Harry Truman once observed “the only surprises are the history you don’t know.” This is an eye opening perspective on some history “hidden in plain sight” of the origins of Silicon Valley. Radar, radio, and countermeasures–both mechanical and electronic–underwent a rapid evolution to become what was called “electronic warfare.” Starting with World War II efforts and continuing with the Cold War, military R&D funded a considerable amount of engineering effort in Universities and private firms in Silicon Valley.
Michael Malone, in a Dec-2001 article for Forbes ASAP entitled “Second Sight” (reprinted in his book “The Valley of Heart’s Delight“) makes the same observation:
The Valley had been born of war. Military contracts had built Hewlett-Packard and Varian; the nuclear age had given birth to the Valley’s largest employer, Lockheed Missiles and Space. So too had defense order underwritten the success of the Valley’s first modern company, Fairchild Semiconductor. All had grown rich building successive generations of weaponry; they would grow richer yet.
The most interesting aspect of the talk for me was a vision of “systems fighting systems” in an accelerated co-evolution.
Video of a version of this talk that was given at Google Dec-18-2007 is available here http://www.youtube.com/watch?v=hFSPHfZQpIQ
Talk is at noon on November 20 at the Computer History Museum, bring your own lunch but pre-register here http://www.computerhistory.org/events/index.php?id=1224286060
Update Nov 11: Silicon Valley is 100 years old
Eric Ries has a preview of Steve Blank’s slides up at “Where Did Silicon Valley Come From” Slide 37 has the “systems fighting systems” picture where it’s clear that a bombing raid was not a single homogeneous flock of bombers but included not only escort fighters but a number of different kinds of electronic warfare aircraft, with many distinct radio/radar detection and countermeasures roles. Blank anchors the birth of Silicon Valley with Hewlett Packard but I am guided by Timothy J. Sturgeon’s “How Silicon Valley Came to Be” and believe that Federal Telegraph is a better origin point.
The fact that the San Francisco Bay Area’s electronics industry began close to the turn of the Twentieth Century should lay to rest the notion that industrialization and urbanization on the scale of Silicon Valley can be quickly induced in other areas. Silicon Valley is nearly 100 years old. It grew out of a historically and geographically specific context that cannot be recreated. The lesson for planners and economic developers is to focus on long-term, not short-term developmental trajectories. Silicon Valley was the fastest growing region in the United States during the late 1970s and early 1980s; but that growth came out of a place, not a technology. Silicon Valley’s development is intimately entwined with the long history of industrialization and innovation in the larger San Francisco Bay Area.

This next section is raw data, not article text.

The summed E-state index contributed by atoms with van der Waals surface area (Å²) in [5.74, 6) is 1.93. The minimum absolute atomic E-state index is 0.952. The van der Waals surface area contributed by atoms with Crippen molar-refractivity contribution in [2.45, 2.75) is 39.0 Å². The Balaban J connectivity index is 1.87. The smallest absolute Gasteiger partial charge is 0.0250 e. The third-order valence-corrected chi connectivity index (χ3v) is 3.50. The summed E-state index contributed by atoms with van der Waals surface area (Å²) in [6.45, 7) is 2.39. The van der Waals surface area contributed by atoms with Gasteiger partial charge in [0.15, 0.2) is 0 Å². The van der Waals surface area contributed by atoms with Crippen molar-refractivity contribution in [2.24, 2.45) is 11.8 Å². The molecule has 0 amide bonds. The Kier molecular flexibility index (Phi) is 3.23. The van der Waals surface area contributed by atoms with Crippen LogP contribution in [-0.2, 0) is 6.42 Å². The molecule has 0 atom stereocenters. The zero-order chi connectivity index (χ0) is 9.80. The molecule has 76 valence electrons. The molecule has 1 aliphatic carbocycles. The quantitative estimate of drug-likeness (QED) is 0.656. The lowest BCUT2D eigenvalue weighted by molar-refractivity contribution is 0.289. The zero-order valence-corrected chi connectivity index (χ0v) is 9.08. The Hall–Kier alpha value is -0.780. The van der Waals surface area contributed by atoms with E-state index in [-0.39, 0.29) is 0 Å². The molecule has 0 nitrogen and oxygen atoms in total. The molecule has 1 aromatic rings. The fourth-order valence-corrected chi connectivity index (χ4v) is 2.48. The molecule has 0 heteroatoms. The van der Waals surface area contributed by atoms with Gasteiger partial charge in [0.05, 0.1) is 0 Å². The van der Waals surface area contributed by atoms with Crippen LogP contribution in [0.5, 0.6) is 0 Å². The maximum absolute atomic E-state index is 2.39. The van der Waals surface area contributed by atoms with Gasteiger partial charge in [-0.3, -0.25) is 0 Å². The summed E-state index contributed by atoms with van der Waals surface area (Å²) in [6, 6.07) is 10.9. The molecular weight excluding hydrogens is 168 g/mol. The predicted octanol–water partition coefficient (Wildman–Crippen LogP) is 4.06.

From California Historical Landmarks for Santa Clara note that Federal Telegraph predates HP by more than a quarter of a century and all of the early WWII era technology entrepreneurs had a common interest in radio.
NO. 836 PIONEER ELECTRONICS RESEARCH LABORATORY – This is the original site of the laboratory and factory of Federal Telegraph Company, founded in 1909 by Cyril F. Elwell. Here, Dr. Lee de Forest, inventor of the three-element radio vacuum tube, devised the first vacuum tube amplifier and oscillator in 1911-13. Worldwide developments based on this research led to modern radio communication, television, and the electronics age. Location: In sidewalk, SE corner of Channing Ave and Emerson St, Palo Alto
NO. 976 BIRTHPLACE OF SILICON VALLEY – This garage is the birthplace of the world’s first high-technology region, “Silicon Valley.” The idea for such a region originated with Dr. Frederick Terman, a Stanford University professor who encouraged his students to start up their own electronics companies in the area instead of joining established firms in the East. The first two students to follow his advice were William R. Hewlett and David Packard, who in 1938 began developing their first product, an audio oscillator, in this garage.
Location: 367 Addison Ave, Palo Alto
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